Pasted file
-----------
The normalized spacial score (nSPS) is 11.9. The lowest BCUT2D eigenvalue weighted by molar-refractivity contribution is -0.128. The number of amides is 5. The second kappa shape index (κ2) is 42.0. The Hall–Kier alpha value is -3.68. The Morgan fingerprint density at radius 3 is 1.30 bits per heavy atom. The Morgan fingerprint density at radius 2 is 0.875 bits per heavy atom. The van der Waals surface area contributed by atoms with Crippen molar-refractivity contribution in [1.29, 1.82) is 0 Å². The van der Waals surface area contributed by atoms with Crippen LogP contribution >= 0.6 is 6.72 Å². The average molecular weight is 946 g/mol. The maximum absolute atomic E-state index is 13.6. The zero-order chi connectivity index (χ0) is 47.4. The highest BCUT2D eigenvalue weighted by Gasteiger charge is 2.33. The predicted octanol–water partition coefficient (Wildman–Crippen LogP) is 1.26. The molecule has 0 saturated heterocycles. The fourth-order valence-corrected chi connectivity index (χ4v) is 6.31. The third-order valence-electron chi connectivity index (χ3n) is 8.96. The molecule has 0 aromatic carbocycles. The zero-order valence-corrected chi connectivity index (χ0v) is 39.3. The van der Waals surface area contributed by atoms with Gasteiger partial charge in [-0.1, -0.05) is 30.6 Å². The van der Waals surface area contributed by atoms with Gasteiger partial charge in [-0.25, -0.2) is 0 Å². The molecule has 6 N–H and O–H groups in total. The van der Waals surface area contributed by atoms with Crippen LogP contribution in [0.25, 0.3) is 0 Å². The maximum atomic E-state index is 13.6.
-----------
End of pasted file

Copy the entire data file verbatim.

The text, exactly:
The normalized spacial score (nSPS) is 11.9. The lowest BCUT2D eigenvalue weighted by molar-refractivity contribution is -0.128. The number of amides is 5. The second kappa shape index (κ2) is 42.0. The Hall–Kier alpha value is -3.68. The Morgan fingerprint density at radius 3 is 1.30 bits per heavy atom. The Morgan fingerprint density at radius 2 is 0.875 bits per heavy atom. The van der Waals surface area contributed by atoms with Crippen molar-refractivity contribution in [1.29, 1.82) is 0 Å². The van der Waals surface area contributed by atoms with Crippen LogP contribution >= 0.6 is 6.72 Å². The average molecular weight is 946 g/mol. The maximum absolute atomic E-state index is 13.6. The zero-order chi connectivity index (χ0) is 47.4. The highest BCUT2D eigenvalue weighted by Gasteiger charge is 2.33. The predicted octanol–water partition coefficient (Wildman–Crippen LogP) is 1.26. The molecule has 0 saturated heterocycles. The fourth-order valence-corrected chi connectivity index (χ4v) is 6.31. The third-order valence-electron chi connectivity index (χ3n) is 8.96. The molecule has 0 aromatic carbocycles. The zero-order valence-corrected chi connectivity index (χ0v) is 39.3. The van der Waals surface area contributed by atoms with Gasteiger partial charge in [-0.1, -0.05) is 30.6 Å². The van der Waals surface area contributed by atoms with Gasteiger partial charge in [-0.25, -0.2) is 0 Å². The molecule has 6 N–H and O–H groups in total. The van der Waals surface area contributed by atoms with Crippen LogP contribution in [0.25, 0.3) is 0 Å². The maximum atomic E-state index is 13.6.